An oxidation process caused by microbes where the valuable metal remains (but becomes enriched) in the solid phase. Biooxidation leaves the metal values in the solid phase and the solution may be discarded. This contrasts with bioleaching where the valuable metal is solubilized. (Both bioleaching and biooxidation are oxidation processes).
If the valuable metal in the ore is hosted by, but not bound to, a surrounding undesired mineral matrix which is blocking the valuable metal from further chemical treatment the matrix can be degraded by selective dissolution of the undesired mineral matrix. Here the microbes causing the selective dissolution may enrich the valuable metal and facilitate metal extraction by selective dissolution of the undesired mineral matrix.
It can be used as a pretreatment process to degrade mineral sulfides such as pyrite or arsenopyrite.
The most common commercial example is pre-treatment of arsenopyrite refractory gold concentrates. The sulphide matrix (arsenopyrite), hosting inclusions of elemental gold particles, is biooxidated. The matrix surrounding the elemental gold will hence loosen up and partly disintegrate, thereby exposing the gold particles so that they are more accessible to subsequent treatment (usually cyanidation).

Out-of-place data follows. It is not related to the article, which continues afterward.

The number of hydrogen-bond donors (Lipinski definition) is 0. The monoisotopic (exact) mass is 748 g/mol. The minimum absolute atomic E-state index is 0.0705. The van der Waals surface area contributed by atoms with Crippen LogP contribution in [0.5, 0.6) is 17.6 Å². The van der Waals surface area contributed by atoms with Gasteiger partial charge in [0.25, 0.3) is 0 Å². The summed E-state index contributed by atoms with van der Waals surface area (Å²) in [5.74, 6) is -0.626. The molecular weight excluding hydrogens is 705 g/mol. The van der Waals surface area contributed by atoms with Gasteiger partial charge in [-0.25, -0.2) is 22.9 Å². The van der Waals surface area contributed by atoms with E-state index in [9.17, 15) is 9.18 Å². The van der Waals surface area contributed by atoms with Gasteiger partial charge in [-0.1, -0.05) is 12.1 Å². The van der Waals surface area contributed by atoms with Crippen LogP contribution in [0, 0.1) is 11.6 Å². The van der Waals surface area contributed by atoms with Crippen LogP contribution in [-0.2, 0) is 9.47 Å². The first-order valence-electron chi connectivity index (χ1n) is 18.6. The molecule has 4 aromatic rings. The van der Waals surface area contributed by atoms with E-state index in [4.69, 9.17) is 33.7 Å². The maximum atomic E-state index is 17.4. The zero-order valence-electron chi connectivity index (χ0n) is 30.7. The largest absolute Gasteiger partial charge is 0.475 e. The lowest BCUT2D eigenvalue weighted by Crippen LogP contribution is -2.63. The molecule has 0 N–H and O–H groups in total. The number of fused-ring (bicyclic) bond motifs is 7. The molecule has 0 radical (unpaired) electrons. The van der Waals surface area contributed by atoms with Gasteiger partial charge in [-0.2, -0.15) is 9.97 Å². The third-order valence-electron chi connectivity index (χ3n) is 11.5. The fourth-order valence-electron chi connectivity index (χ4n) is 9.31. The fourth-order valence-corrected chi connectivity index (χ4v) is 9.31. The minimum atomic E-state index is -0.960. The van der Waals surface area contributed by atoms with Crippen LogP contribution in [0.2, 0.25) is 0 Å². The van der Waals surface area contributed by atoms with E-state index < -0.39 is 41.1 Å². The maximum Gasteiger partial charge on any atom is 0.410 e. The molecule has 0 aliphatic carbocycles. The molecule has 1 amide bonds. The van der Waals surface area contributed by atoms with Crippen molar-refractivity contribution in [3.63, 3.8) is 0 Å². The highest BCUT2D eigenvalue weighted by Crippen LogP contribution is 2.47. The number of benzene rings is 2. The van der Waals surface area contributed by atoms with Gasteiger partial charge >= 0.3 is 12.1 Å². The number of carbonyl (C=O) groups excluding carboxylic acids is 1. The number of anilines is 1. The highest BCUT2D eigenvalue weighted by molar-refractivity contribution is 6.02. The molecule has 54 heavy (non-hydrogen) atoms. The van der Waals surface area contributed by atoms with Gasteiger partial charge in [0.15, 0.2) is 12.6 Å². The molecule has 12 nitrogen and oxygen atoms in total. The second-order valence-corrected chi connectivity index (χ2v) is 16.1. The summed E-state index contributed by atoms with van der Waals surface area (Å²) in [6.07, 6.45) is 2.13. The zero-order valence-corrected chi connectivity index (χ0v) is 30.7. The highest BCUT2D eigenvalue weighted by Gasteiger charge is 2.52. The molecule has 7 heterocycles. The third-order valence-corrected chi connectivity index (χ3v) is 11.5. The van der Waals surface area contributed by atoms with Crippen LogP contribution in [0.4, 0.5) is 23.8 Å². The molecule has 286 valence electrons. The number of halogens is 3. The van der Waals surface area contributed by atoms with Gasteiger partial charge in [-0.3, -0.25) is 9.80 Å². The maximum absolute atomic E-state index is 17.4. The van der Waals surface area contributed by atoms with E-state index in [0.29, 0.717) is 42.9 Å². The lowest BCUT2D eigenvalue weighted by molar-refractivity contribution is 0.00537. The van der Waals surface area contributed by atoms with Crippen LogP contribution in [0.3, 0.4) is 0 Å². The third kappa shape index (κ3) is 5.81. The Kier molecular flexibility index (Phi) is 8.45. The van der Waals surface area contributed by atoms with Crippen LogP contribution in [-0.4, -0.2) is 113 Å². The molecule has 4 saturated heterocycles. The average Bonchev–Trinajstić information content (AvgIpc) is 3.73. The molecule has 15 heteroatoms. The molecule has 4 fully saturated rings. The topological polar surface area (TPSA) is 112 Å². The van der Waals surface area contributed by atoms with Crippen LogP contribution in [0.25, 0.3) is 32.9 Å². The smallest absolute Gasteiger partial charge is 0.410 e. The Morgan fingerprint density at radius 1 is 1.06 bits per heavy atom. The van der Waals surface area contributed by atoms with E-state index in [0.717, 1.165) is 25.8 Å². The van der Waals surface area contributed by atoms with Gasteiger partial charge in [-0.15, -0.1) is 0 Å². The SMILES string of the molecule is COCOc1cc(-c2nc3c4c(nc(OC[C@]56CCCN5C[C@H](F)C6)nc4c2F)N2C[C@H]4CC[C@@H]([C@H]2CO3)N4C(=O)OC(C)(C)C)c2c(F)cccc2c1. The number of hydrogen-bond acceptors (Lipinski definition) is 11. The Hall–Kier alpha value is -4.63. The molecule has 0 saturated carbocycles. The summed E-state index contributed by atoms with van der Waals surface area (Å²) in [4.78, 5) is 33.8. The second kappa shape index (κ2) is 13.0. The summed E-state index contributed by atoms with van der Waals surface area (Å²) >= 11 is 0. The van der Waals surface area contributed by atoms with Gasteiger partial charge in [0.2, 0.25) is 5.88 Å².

Researchers about biooxidation
"In refractory ores, small particles of gold are covered by insoluble sulfides impeding the contact between cyanide and gold. In this case, a pretreatment stage must be considered, such as pressure oxidation, chemical oxidation, roasting or bio-oxidation, the latter currently being the alternative of choice. In the biooxidation process, bacteria partially oxidize the sulfide coating covering the gold microparticles in ores and concentrates. In this way, gold recovery from refractory minerals can increase from 15-30% to 85-95%. In the last 15 years at least ten large-scale commercial gold processing units have been established in South Africa, Brazil, Australia, Ghana, Peru and USA, and eight of them use bioreactors."